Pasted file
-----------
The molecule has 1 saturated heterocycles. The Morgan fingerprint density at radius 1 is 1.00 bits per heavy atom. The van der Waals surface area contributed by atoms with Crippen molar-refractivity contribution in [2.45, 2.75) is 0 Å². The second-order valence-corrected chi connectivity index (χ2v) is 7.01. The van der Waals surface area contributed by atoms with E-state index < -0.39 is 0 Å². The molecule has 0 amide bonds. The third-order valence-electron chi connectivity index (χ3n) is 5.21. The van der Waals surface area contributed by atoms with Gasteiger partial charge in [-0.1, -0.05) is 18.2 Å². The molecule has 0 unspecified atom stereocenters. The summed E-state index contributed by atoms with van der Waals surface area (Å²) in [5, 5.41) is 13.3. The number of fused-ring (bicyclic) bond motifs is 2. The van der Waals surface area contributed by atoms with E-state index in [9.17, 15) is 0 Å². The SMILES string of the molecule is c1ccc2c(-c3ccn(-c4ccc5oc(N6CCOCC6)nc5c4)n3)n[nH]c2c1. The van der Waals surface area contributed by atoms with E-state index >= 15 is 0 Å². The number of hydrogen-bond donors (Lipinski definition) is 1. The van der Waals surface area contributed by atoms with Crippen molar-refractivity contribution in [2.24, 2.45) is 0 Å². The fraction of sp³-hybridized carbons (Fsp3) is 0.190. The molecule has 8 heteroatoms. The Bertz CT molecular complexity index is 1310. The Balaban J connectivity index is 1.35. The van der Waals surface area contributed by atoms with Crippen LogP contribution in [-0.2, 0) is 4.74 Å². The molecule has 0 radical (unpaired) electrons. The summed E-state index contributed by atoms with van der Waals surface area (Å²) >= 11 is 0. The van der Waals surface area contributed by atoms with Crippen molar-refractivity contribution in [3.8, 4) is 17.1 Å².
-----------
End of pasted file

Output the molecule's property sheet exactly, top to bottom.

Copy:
The molecule has 1 saturated heterocycles. The Morgan fingerprint density at radius 1 is 1.00 bits per heavy atom. The van der Waals surface area contributed by atoms with Crippen molar-refractivity contribution in [2.45, 2.75) is 0 Å². The second-order valence-corrected chi connectivity index (χ2v) is 7.01. The van der Waals surface area contributed by atoms with E-state index < -0.39 is 0 Å². The molecule has 0 amide bonds. The third-order valence-electron chi connectivity index (χ3n) is 5.21. The van der Waals surface area contributed by atoms with Gasteiger partial charge in [-0.1, -0.05) is 18.2 Å². The molecule has 0 unspecified atom stereocenters. The summed E-state index contributed by atoms with van der Waals surface area (Å²) in [5, 5.41) is 13.3. The number of fused-ring (bicyclic) bond motifs is 2. The van der Waals surface area contributed by atoms with E-state index in [9.17, 15) is 0 Å². The SMILES string of the molecule is c1ccc2c(-c3ccn(-c4ccc5oc(N6CCOCC6)nc5c4)n3)n[nH]c2c1. The van der Waals surface area contributed by atoms with E-state index >= 15 is 0 Å². The number of hydrogen-bond donors (Lipinski definition) is 1. The van der Waals surface area contributed by atoms with Crippen molar-refractivity contribution in [2.24, 2.45) is 0 Å². The fraction of sp³-hybridized carbons (Fsp3) is 0.190. The molecule has 8 heteroatoms. The Bertz CT molecular complexity index is 1310. The Balaban J connectivity index is 1.35. The van der Waals surface area contributed by atoms with Crippen LogP contribution in [-0.2, 0) is 4.74 Å². The molecule has 0 radical (unpaired) electrons. The summed E-state index contributed by atoms with van der Waals surface area (Å²) >= 11 is 0. The van der Waals surface area contributed by atoms with Crippen molar-refractivity contribution in [3.8, 4) is 17.1 Å².